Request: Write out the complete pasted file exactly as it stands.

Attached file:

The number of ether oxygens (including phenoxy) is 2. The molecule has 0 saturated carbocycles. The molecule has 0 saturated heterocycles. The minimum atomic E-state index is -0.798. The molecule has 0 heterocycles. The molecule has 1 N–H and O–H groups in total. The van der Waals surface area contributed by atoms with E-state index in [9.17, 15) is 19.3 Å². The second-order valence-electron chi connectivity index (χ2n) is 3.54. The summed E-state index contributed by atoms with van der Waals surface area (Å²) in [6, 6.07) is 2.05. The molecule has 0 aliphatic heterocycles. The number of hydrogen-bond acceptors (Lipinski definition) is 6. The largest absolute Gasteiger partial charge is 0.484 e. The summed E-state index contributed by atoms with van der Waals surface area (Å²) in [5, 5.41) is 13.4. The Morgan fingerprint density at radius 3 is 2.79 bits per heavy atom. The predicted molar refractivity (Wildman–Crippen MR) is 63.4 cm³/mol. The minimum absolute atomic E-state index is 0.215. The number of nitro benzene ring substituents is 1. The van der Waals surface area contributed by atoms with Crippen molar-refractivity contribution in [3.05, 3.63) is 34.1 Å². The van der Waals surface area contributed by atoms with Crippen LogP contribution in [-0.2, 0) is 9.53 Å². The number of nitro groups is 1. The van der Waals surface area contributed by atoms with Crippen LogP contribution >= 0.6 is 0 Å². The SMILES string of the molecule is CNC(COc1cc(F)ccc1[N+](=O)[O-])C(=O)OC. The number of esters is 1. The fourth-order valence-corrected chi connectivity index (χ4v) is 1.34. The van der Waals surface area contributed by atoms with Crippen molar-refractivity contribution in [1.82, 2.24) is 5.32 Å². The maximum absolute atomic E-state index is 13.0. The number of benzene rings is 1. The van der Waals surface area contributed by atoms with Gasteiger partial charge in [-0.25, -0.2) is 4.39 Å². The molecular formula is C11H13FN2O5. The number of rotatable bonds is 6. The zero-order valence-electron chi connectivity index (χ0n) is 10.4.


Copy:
The number of ether oxygens (including phenoxy) is 2. The molecule has 0 saturated carbocycles. The molecule has 0 saturated heterocycles. The minimum atomic E-state index is -0.798. The molecule has 0 heterocycles. The molecule has 1 N–H and O–H groups in total. The van der Waals surface area contributed by atoms with E-state index in [9.17, 15) is 19.3 Å². The second-order valence-electron chi connectivity index (χ2n) is 3.54. The summed E-state index contributed by atoms with van der Waals surface area (Å²) in [6, 6.07) is 2.05. The molecule has 0 aliphatic heterocycles. The number of hydrogen-bond acceptors (Lipinski definition) is 6. The largest absolute Gasteiger partial charge is 0.484 e. The summed E-state index contributed by atoms with van der Waals surface area (Å²) in [5, 5.41) is 13.4. The Morgan fingerprint density at radius 3 is 2.79 bits per heavy atom. The predicted molar refractivity (Wildman–Crippen MR) is 63.4 cm³/mol. The minimum absolute atomic E-state index is 0.215. The number of nitro benzene ring substituents is 1. The van der Waals surface area contributed by atoms with Crippen molar-refractivity contribution in [3.05, 3.63) is 34.1 Å². The van der Waals surface area contributed by atoms with Crippen LogP contribution in [-0.2, 0) is 9.53 Å². The number of nitro groups is 1. The van der Waals surface area contributed by atoms with Crippen LogP contribution >= 0.6 is 0 Å². The SMILES string of the molecule is CNC(COc1cc(F)ccc1[N+](=O)[O-])C(=O)OC. The number of esters is 1. The fourth-order valence-corrected chi connectivity index (χ4v) is 1.34. The van der Waals surface area contributed by atoms with Crippen molar-refractivity contribution in [1.82, 2.24) is 5.32 Å². The maximum absolute atomic E-state index is 13.0. The number of benzene rings is 1. The van der Waals surface area contributed by atoms with Gasteiger partial charge in [-0.25, -0.2) is 4.39 Å². The molecular formula is C11H13FN2O5. The number of rotatable bonds is 6. The zero-order valence-electron chi connectivity index (χ0n) is 10.4.